In this project, I will show you to design and implement an Automatic Temperature Controlled Switch using LM35 Temperature Sensor. This project / circuit can be used to automatically turn ON a switch when a desired temperature is detected.
A Brief Note on Temperature Controlled Switch
As the name suggests, a Temperature Controlled Switch is a device or circuit, which is activated based on the Temperature. Any Temperature Controlled Switch consists of three parts: Sensor, main control unit and the switch.
The following image shows a commercially available Temperature Controlled Switch. It contains of a sensor connected through a wire, a main controller, a display system and the switch.
How does a Temperature Controlled Switch work?
All the three components i.e. the Temperature Sensor, the Controller and the Switch play equally important roles in the working of any Temperature Controlled Switch.
First, the Temperature Sensor reads or senses the temperature and transmits this data to the controller. The data received by the controller is then processed and the controller produces an appropriate output signal to the switch.
Upon receiving the signal from the controller, the switch is either tuned ON or OFF. This process repeats forever.
Implementing a Temperature Controlled Switch
In this project, I am not going to design a commercial type Temperature Controlled Switch as shown above but rather a simple one with components that are easily available and a simple design so that interested people can implement this project as a DIY Project.
Now coming to the components, I have chosen LM35 as the Temperature Sensor, LM358 Op Amp as the main control unit and a Relay Module as the Switch.
Related Project using LM35: DIGITAL TEMPERATURE SENSOR CIRCUIT
Circuit Diagram of Temperature Controlled Switch
The following image shows the circuit diagram of a simple Temperature Controlled Switch using LM35 Temperature Sensor, LM358 Op Amp and a 5V Relay Module.
As you can see, I have used a 5V Relay Module in the project. If you don’t have one, then follow the circuit shown below to implement the relay system with Relay and few other discreet components.
- LM358 Op Amp
- LM35 Temperature Sensor IC
- 5V Relay Module
- 10KΩ Potentiometer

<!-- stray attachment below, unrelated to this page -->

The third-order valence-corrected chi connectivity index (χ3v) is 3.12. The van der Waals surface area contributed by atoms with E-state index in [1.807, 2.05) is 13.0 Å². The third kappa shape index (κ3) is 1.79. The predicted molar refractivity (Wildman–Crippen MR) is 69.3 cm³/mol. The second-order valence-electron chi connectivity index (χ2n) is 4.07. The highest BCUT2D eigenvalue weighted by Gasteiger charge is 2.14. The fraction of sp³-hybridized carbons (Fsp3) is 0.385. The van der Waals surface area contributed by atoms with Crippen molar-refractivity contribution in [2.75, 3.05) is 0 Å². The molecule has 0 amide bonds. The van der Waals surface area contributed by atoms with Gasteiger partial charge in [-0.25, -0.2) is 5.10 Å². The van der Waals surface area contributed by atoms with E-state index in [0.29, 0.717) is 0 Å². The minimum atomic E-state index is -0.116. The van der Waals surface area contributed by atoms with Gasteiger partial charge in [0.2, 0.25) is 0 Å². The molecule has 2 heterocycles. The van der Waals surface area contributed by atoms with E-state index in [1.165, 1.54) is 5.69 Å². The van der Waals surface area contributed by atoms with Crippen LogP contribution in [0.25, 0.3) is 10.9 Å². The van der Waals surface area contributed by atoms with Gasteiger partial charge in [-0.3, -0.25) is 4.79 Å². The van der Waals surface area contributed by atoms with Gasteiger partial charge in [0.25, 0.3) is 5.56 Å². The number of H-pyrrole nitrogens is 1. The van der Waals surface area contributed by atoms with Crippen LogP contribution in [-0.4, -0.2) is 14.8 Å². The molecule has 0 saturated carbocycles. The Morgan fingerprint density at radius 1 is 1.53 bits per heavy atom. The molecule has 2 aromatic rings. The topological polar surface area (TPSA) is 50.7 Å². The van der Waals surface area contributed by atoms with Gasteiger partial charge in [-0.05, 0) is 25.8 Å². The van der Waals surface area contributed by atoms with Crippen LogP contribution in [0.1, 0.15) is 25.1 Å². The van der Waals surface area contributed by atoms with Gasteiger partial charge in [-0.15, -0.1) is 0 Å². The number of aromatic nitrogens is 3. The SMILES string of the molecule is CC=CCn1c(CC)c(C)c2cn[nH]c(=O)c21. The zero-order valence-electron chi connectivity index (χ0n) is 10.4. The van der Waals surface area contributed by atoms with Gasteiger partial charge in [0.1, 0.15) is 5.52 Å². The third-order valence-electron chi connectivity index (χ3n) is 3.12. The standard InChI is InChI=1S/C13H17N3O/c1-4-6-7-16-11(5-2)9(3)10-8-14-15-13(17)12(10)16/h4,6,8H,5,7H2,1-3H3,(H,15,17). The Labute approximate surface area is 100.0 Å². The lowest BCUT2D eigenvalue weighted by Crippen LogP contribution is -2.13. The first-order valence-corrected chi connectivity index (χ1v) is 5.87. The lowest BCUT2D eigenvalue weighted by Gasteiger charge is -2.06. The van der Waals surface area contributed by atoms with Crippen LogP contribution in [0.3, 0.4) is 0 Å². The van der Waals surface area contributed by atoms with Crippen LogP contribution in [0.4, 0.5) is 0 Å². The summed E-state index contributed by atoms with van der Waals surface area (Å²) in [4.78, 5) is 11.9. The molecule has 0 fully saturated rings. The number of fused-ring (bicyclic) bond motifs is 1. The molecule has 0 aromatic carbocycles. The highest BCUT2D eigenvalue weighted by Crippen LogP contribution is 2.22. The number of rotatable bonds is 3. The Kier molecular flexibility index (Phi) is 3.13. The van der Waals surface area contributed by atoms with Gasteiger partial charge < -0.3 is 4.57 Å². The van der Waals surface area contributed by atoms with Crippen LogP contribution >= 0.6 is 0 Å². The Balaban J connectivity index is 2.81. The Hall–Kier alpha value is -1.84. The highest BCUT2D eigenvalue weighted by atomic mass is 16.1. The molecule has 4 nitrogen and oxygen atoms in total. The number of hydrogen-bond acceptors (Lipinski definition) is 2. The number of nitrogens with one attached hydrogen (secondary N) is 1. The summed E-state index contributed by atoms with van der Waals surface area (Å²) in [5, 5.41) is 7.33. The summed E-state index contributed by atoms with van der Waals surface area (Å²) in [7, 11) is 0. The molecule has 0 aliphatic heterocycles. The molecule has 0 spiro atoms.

- Connecting Wires
- 5V Power Supply
- Mini Breadboard
If you don’t have a Relay Module, you can make one yourself easily using the following components:
- 1KΩ Resistor
- NPN Transistor (like 2N2222 or BC547)
- 1N4007 PN Junction Diode
- 5V Relay
Let me start describing the design of the Temperature Control Switch circuit with the Op Amp LM358. Pins 8 and 4 (V+ and GND) of LM358 are connected to +5V and GND.
Since, LM358 is a dual op amp IC, you can use either of the Op Amps. Pins 1, 2 and 3 are associated with one ap amp and pins 5, 6 and 7 with the other. I will be using the first op amp i.e. pins 1 (OUT), 2 (INA-) and 3 (INA+).
Now, connect the wiper terminal of the 10KΩ Potentiometer to Pin 2 of LM358 (the other terminals of the POT are connected to +5V and GND). Pin 3 of LM358 is connected to the OUT Pin of LM35 Temperature Sensor. The other two pins of the LM35 IC are connected to +5V and GND.
The following image shows the Pins of LM35 Temperature Sensor IC in its TO-92 Package.
Coming to the output of the Op Amp, the Pin 1 is connected to the IN pin of the Relay Module. The VCC and GND pins of the relay module are connected to +5V and GND.
I did not connect any load to the relay but you can connect any load like a light bulb for example, in series with mains supply across NO and COMM terminals of the relay.
WARNING: If you want to use the relay and control an electrical load, please be extremely careful when making the connections with AC Mains supply.
The working of this Temperature Controlled Switch circuit is very simple. First, let me begin the discussion with LM358 Op Amp. In this circuit, it is configured as a Comparator i.e. it compares the voltage levels at Pins 2 and 3 and produces a relevant output.
Pin 3 (IN+) of the Op Amp is the non-inverting input and is connected to OUT of the LM35 Temperature Sensor. Pin 2 (IN-) on the other hand, which is the inverting input, is connected to a voltage divider i.e. a Potentiometer.
Under normal condition, the inverting input will be greater than the non-inverting input and as a result, the output of the Op Amp is LOW. Since this output is connected to the Relay, it stays turned OFF.
When the temperature increases, the output of the LM35 Temperature Sensor increases as a rate of 10mV/0C. If the temperature reaches a certain threshold, the non-inverting input of the Op Amp becomes higher than that of the non-inverting input and as a result, the output of the Op Amp LM358 becomes HIGH. This in turn will turn ON the relay.
- HVAC Systems
- Power Supplies
- Water Tanks
- Battery Management Systems
- Industrial Applications like Boilers, steamers, chillers etc.